NASCAR: Will Death Ever Be an Acceptable Price for Doing Business?

David YeazellSenior Analyst IJuly 30, 2010

NASCAR fans lost a champion, Lesa France Kennedy lost a husband, Bobby and Judy Allison lost a son, and Rick Hendrick lost his family.

It wasn’t the headlines about another plane crash involving someone from NASCAR that was on everyone’s mind this past week. It was the question no one wanted to ask, but everyone wanted answered: “Did Jack Roush die in the plane crash?”

While I was writing this breaking news story a few days ago, Twitter was scrolling up one side of my computer screen like credits after the movie, and, as fast as I could type, words were being assembled down the other side like a psychotic game of Tetris.

Information and pictures were coming in from a source at the scene and other sources as far away as California.

When I finally left clicked the publish button, I breathed a sigh of relief and closed my eyes briefly.

During the next several moments it was hard not to remember, even reflect, on those men and women in the NASCAR community who had lost their lives, or the lives of their loved ones, in some type of aircraft accident.

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Time management in NASCAR has become an industry in itself. Sponsor obligations alone take up most of a driver and owners time. Gone are the days of traveling across the country by bus or car.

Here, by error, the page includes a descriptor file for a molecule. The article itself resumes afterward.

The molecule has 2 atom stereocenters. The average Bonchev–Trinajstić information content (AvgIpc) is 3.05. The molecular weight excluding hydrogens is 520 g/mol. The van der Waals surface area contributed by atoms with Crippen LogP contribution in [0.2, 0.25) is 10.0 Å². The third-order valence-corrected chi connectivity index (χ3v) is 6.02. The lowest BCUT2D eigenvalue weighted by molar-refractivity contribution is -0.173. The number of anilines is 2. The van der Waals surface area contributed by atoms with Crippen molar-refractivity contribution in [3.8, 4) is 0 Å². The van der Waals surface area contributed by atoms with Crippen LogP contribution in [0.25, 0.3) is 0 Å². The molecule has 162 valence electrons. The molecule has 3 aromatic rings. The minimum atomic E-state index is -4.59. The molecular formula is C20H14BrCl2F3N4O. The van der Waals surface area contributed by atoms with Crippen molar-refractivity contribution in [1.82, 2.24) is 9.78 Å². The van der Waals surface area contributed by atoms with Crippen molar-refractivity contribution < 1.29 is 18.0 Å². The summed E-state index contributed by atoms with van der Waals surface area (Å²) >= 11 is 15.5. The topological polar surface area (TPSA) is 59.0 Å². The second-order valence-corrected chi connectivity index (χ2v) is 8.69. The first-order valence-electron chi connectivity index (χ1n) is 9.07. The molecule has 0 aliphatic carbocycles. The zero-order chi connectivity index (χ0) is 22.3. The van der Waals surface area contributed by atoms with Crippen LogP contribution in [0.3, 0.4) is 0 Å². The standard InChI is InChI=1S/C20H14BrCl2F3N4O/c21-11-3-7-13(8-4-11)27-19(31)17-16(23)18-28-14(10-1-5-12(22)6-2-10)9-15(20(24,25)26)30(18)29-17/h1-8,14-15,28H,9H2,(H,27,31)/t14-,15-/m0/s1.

Most of the mega teams, and even a few of the drivers, have private jets and or helicopters.

Twenty years ago, Rusty Wallace was one of the first known race car drivers to have an aviation sponsor, hold a commercial pilots license, and use his own private helicopter as a common mode of transportation to and from races or personal appearances.

Today’s drivers, owners, and high level team members log more hours in the air than on the asphalt.

Race tracks have also adapted their venues to this mode of transportation.

Darlington Raceway and Charlotte Motor Speedway both have specific areas set aside large enough to accommodate as many as 10 helicopters.

Once the race at Bristol Motor Speedway has finished, a variety of team and private helicopters will land and depart for the next two or three hours, ferrying personnel out of the facility to the nearest airport.

Davey Allison was flying a helicopter. Alan Kulwicki was traveling in a corporate jet. Both men were utilizing the advantages of air travel when tragedy struck.

I was brought back to reality when a lone instant message popped up on my computer. The simple words brought a chill to my spine—“Is he dead?”

In this instance, Jack Roush was flying his own plane for recreation purposes, and for the second time, escaped death. Being at the top of NASCAR's elite allows Roush, Hendrick, and drivers like Jeff Gordon, Tony Stewart, and Carl Edwards, to participate in ultra expensive hobbies like flying.

NASCAR has gone to great lengths to protect the men and women who make their living on the asphalt. That protection does not extend into the air. 

With a growing number of teams and drivers choosing air travel as their primary mode of transportation, the risk involved has become acceptable. What's unacceptable is the tragic results of that risk. 

Motorsports is big business and air travel has certainly added a considerable amount to the business.

It has also taken a considerable amount away. 

Photo Credit: David L. Yeazell